US 6971974 B2
A quick-release ratcheting mechanism for a weight lifting bar system. The present invention utilizes a ratcheting device in conjunction with ratchet teeth which are located on the inside surface of an aperture of individual weight components. As such, when the individual weight components are placed onto the present invention, the present invention ratcheting system engages the weight component teeth, subsequently creating a fixed and secure engagement. If the user desires to remove the individual weight component, a quick-release handle disengages the ratchet mechanism and allows free removal of an individual weight component. As a further feature the present invention, the preferred embodiment incorporates a unique passive interlocking means between each adjacently placed individual weight component and a unique geometric configuration which enhances the stability of the present invention.
1. A quick-release mechanism apparatus for a weight lifting bar, said weight lifting bar having at least two ends, said apparatus comprising: a receiving end, said receiving end being fixedly attached to said end of said weight lifting bar; a keyed protrusion member, said keyed protrusion member having a geometric cross-section, a hollowed portion therein, a channel, a front end and a back end, said hollowed portion having a hollowed back end and a hollowed front end, said front end being fixedly attached to said receiving end with an attachment means; a plurality of individual weight components, said individual weight components having an aperture located approximately in the center thereof, said aperture having a geometric configuration approximately the same as said geometric cross-section and a plurality of aperture teeth on at least one internal surface, wherein said aperture can readily receive said keyed protrusion member; a quick-release handle, said quick-release handle being pivotally mounted within said receiving end; and a ratchet mechanism, said ratchet mechanism being attached to said hollowed portion of said keyed protrusion member.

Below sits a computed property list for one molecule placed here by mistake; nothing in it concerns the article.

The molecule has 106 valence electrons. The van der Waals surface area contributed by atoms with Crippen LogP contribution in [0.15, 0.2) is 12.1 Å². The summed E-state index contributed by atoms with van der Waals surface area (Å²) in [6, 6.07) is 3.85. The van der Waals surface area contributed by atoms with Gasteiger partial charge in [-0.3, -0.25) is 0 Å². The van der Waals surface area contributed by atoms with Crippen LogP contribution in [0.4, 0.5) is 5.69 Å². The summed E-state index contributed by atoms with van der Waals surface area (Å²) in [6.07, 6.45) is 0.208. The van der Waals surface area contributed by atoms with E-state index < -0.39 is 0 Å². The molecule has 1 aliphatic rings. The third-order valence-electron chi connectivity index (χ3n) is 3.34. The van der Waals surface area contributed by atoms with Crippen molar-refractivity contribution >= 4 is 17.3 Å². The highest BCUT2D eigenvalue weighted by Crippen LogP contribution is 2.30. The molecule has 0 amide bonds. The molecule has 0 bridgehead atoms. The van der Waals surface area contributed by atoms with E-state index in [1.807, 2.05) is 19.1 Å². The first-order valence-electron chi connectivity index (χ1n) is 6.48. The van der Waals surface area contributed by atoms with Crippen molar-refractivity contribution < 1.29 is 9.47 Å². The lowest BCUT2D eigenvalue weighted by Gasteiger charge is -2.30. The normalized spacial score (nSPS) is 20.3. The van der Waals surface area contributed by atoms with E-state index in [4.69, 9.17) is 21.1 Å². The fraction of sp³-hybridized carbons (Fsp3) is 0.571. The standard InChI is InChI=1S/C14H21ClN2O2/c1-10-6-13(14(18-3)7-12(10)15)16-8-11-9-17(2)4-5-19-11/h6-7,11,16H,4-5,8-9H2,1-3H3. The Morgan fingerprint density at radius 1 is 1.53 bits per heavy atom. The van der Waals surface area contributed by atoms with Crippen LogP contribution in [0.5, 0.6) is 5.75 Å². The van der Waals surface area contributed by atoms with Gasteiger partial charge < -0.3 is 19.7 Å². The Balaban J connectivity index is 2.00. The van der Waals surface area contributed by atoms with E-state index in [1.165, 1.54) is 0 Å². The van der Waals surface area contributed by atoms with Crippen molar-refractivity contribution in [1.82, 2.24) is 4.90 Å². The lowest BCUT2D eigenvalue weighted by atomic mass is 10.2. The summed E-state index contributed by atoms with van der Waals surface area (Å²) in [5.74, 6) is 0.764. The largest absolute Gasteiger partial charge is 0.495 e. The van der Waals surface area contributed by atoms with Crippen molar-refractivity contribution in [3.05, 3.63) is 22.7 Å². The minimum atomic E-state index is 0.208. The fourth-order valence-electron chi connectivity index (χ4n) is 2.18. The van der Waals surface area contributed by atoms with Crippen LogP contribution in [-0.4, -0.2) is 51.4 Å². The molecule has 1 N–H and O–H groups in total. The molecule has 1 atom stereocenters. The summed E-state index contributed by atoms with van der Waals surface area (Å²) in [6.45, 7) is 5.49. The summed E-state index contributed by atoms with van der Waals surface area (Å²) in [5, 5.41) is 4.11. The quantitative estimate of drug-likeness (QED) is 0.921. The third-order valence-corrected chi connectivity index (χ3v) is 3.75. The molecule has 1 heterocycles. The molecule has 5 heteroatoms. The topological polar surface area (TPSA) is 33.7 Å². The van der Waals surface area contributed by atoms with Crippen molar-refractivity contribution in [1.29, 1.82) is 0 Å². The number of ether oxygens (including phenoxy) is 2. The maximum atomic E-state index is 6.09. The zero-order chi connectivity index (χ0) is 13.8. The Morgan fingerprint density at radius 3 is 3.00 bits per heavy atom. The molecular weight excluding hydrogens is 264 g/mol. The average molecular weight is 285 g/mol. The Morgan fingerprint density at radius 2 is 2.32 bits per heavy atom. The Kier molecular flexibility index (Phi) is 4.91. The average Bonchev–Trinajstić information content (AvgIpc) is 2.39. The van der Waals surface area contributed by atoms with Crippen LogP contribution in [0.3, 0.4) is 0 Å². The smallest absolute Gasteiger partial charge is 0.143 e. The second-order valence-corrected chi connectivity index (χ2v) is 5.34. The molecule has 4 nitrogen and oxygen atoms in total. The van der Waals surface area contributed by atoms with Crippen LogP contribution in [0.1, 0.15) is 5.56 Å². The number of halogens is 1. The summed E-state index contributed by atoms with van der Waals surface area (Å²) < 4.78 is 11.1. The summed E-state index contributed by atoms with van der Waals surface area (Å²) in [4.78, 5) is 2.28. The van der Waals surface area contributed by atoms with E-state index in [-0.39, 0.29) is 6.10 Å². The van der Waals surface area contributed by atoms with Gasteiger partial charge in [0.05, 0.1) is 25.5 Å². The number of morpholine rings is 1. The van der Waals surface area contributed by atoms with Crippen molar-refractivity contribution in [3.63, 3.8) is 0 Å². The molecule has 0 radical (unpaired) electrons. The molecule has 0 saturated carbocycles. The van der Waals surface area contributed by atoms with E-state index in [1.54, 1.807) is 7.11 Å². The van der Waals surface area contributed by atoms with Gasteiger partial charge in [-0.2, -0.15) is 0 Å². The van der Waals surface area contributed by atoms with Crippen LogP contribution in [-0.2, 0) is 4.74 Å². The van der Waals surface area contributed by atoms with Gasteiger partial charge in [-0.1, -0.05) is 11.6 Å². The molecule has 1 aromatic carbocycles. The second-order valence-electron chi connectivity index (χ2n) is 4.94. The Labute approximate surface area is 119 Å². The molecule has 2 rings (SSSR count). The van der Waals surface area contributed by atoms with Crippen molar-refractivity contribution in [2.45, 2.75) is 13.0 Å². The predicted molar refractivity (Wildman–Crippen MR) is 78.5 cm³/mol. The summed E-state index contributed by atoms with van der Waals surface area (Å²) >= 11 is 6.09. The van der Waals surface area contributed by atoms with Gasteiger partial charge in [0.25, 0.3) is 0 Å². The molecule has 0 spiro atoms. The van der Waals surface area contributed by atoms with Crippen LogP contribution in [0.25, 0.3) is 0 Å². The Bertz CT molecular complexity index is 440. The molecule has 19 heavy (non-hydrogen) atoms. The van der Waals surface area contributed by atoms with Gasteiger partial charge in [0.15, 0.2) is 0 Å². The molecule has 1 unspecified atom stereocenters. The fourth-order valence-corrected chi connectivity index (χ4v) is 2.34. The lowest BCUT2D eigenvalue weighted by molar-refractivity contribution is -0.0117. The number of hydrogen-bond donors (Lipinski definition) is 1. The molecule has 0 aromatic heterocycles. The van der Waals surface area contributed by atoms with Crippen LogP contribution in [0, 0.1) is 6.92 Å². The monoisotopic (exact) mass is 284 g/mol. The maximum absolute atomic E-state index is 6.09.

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The present invention relates generally to weight fitness training equipment. More specifically, the present invention relates to a weight fitness training lifting bar apparatus which facilitates the quick changing and/or release of attached component weights, thus increasing the speed and efficiency at which the lifting bar's individual weight components may be replaced or removed.
Furthermore, not only is the conventional method of a fixedly attached weight collar time consuming, it is also sometimes dangerous. It is all too frequent the case when the weight collar is incorrectly attached on the barbell or dumbbell. As such, inherent with a normal weight training session, the weight set is frequently misaligned from a level horizontal plane and weight forces maintained against the collar assemblies are often great, thus forcing the weight collar assembly off the end of the barbell or dumbbell and without a maintained supporting mechanism, the weight components themselves fall off causing potential harm to the weight training participant due to instantaneous weight imbalances and weight changes, as well as anyone within the immediate vicinity due to loose, and potentially heavy, weight components.